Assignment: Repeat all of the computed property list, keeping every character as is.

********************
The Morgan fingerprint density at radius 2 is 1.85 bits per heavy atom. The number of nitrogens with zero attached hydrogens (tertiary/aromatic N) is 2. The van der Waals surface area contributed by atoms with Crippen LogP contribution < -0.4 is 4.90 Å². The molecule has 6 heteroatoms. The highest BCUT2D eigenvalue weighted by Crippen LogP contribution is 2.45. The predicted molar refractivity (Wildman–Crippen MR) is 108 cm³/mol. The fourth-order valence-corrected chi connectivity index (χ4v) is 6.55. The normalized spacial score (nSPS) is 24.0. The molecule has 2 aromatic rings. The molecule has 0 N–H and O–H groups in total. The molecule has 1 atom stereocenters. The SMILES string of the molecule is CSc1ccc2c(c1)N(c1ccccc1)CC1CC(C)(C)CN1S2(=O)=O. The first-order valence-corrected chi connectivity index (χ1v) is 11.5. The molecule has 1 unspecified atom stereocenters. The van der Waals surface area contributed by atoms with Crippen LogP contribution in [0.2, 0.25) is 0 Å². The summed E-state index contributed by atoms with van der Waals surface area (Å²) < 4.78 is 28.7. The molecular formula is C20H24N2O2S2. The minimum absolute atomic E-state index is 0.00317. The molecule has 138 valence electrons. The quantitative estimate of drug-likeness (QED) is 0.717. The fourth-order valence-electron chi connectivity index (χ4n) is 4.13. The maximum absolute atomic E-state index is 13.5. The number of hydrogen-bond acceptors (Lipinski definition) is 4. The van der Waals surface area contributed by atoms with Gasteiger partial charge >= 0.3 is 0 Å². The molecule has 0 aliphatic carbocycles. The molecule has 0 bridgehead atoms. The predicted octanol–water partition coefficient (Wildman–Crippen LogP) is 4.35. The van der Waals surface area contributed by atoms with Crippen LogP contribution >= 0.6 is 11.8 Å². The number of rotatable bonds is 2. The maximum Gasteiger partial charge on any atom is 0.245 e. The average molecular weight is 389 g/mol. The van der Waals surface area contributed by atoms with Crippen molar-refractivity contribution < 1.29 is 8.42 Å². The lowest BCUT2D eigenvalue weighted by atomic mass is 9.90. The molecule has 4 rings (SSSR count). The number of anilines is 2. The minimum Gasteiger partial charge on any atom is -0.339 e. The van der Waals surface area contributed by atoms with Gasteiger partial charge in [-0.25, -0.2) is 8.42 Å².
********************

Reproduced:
The Morgan fingerprint density at radius 2 is 1.85 bits per heavy atom. The number of nitrogens with zero attached hydrogens (tertiary/aromatic N) is 2. The van der Waals surface area contributed by atoms with Crippen LogP contribution < -0.4 is 4.90 Å². The molecule has 6 heteroatoms. The highest BCUT2D eigenvalue weighted by Crippen LogP contribution is 2.45. The predicted molar refractivity (Wildman–Crippen MR) is 108 cm³/mol. The fourth-order valence-corrected chi connectivity index (χ4v) is 6.55. The normalized spacial score (nSPS) is 24.0. The molecule has 2 aromatic rings. The molecule has 0 N–H and O–H groups in total. The molecule has 1 atom stereocenters. The SMILES string of the molecule is CSc1ccc2c(c1)N(c1ccccc1)CC1CC(C)(C)CN1S2(=O)=O. The first-order valence-corrected chi connectivity index (χ1v) is 11.5. The molecule has 1 unspecified atom stereocenters. The van der Waals surface area contributed by atoms with Crippen LogP contribution in [0.2, 0.25) is 0 Å². The summed E-state index contributed by atoms with van der Waals surface area (Å²) < 4.78 is 28.7. The molecular formula is C20H24N2O2S2. The minimum absolute atomic E-state index is 0.00317. The molecule has 138 valence electrons. The quantitative estimate of drug-likeness (QED) is 0.717. The fourth-order valence-electron chi connectivity index (χ4n) is 4.13. The maximum absolute atomic E-state index is 13.5. The number of hydrogen-bond acceptors (Lipinski definition) is 4. The van der Waals surface area contributed by atoms with Gasteiger partial charge >= 0.3 is 0 Å². The molecule has 0 aliphatic carbocycles. The molecule has 0 bridgehead atoms. The predicted octanol–water partition coefficient (Wildman–Crippen LogP) is 4.35. The van der Waals surface area contributed by atoms with Crippen LogP contribution >= 0.6 is 11.8 Å². The number of rotatable bonds is 2. The maximum Gasteiger partial charge on any atom is 0.245 e. The average molecular weight is 389 g/mol. The van der Waals surface area contributed by atoms with Crippen molar-refractivity contribution < 1.29 is 8.42 Å². The lowest BCUT2D eigenvalue weighted by atomic mass is 9.90. The molecule has 4 rings (SSSR count). The number of anilines is 2. The minimum Gasteiger partial charge on any atom is -0.339 e. The van der Waals surface area contributed by atoms with Gasteiger partial charge in [-0.25, -0.2) is 8.42 Å².